Cadiz's Cala, accused of racially insulting Valencia's Diakhaby, wants 'presumption of innocence'

The Cadiz defender accused of racially insulting an opponent in a La Liga match this weekend said he deserves to be presumed innocent.

Juan Cala made his first public comments on Monday, a day after he was accused of insulting Valencia player Mouctar Diakhaby in Cadiz's 2-1 home win on Sunday.

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Valencia's players walked off the field after Diakhaby said he was insulted, but eventually returned. The club said the squad was threatened by the referee with a possible loss of points if they didn't resume playing.

"Apparently the presumption of innocence doesn't exist in this country,'' Cala told the television channel Deportes Cuatro. Speaking briefly as he arrived at the team's facilities in southern Spain, Cala said he will soon share his version of what happened.

"Don't worry, I'm not going to hide,'' he said after he and Diakhaby made front-page headlines across Spain. The team announced that the player will speak at a news conference after the team's training session on Tuesday.

Some of his teammates and Cadiz coach Alvaro Cervera defended Cala on Sunday. The coach said Cala told him he never insulted anyone during the game. The club had said it condemned racism but it could not "comment on incidents that arise between players during the course of play.''

Valencia president Anil Murthy reiterated the club's desire for a thorough investigation and called for changes to how these situations are handled. Valencia published a video with Murthy standing next to Diakhaby and saying that the player was "very hurt'' by what happened and did not "wish to speak at this time.''

"This incident cannot be left behind, and cannot be repeated with any other player for any other team,'' he said. "We are saddened that, following the incident, there was no reaction to stop the game, and that it was our players who were the ones to leave the field of play. There cannot be a lack of action in light of these types of situations. From now on, we would like to see some kind of reaction to change these protocols, in order to protect those who are vulnerable. If we don't change this, then it will give a bad example to everybody.''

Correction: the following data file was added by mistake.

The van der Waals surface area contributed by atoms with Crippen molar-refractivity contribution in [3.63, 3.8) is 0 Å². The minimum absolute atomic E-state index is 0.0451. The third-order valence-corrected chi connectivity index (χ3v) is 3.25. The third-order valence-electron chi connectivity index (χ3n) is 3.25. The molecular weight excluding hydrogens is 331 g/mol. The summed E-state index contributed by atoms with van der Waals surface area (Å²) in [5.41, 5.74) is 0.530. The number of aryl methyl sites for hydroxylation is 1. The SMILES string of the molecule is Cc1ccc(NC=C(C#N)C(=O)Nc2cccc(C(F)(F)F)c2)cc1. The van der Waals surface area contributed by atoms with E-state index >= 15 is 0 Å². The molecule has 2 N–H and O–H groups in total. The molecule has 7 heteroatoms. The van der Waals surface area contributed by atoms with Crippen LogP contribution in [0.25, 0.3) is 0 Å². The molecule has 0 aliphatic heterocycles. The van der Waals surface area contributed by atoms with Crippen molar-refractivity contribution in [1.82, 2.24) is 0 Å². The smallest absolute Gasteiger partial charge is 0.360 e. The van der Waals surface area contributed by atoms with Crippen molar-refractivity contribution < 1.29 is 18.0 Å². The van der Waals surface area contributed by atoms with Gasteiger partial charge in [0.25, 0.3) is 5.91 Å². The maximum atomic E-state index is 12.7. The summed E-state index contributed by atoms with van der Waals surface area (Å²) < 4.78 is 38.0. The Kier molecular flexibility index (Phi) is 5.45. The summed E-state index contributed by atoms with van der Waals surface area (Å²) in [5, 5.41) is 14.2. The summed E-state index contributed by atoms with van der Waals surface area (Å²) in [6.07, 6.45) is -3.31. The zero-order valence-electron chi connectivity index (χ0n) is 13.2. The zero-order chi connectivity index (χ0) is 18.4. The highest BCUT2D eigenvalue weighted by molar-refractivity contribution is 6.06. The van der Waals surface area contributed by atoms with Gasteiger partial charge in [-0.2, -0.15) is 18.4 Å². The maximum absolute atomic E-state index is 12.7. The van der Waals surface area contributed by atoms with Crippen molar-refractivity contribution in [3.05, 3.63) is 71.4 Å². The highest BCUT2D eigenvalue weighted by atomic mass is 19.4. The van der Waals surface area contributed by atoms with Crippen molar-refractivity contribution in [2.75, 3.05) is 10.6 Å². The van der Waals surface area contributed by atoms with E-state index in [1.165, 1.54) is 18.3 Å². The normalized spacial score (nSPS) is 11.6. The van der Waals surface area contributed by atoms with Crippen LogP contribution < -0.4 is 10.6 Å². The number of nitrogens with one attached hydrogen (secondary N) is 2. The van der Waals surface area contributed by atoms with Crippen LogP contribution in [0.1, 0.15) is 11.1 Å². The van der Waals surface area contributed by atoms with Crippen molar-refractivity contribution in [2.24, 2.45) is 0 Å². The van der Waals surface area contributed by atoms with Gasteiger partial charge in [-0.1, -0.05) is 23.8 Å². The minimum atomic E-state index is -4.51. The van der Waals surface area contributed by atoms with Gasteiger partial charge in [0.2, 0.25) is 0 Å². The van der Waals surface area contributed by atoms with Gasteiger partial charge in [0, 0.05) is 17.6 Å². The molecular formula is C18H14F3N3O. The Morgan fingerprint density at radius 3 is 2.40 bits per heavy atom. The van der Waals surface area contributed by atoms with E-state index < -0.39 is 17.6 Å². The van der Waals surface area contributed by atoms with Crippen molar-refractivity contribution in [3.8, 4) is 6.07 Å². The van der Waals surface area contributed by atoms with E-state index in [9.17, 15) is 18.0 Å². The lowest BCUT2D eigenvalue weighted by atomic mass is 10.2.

He said the club spoke with the Spanish league and encouraged it to see its "investigation through to the end.'' The league had earlier condemned "all shapes and forms'' of racism.

"We take any allegation of racism seriously and will work with the clubs and refereeing establishment to do whatever is necessary to protect the values of equality and respect that prevail in our Spanish professional football competition,'' the league said in a statement.

Murthy directly accused Cala of insulting Diakhaby.

"We witnessed a flagrant incident of racism. There is no other way to describe it. Diakhaby was the recipient of an extremely serious racial insult by Juan Cala,'' Murthy said. "Although Cala may deny it, we are all able to recognize a look of guilt, and we believe Mouctar completely,'' he said.

"This type of behavior should not be tolerated in football and in society in general.''

Referee David Medie Jimenez said in his match report that after the confrontation between the players, Diakhaby told him that he had been insulted. Jimenez included the racist words reported by Diakhaby in his summary but said they were not heard by anyone among the officiating crew. Jimenez said that a few minutes after the match was suspended, officials from Valencia and Cadiz told him that they decided to continue playing the game. He did not mention telling Valencia players that they were risking the possible loss of points.

"We'll fight until the end to clarify what happened, defend our player and eradicate racism!'' Valencia said on Twitter.

Real Madrid coach Zinedine Zidane on Monday called for "zero tolerance'' against racism.

"I wasn't there, so I don't know what happened in that game, but it's clear that we need to deal with racism with zero tolerance,'' he said. "We need to respect each other, that's the most important thing.''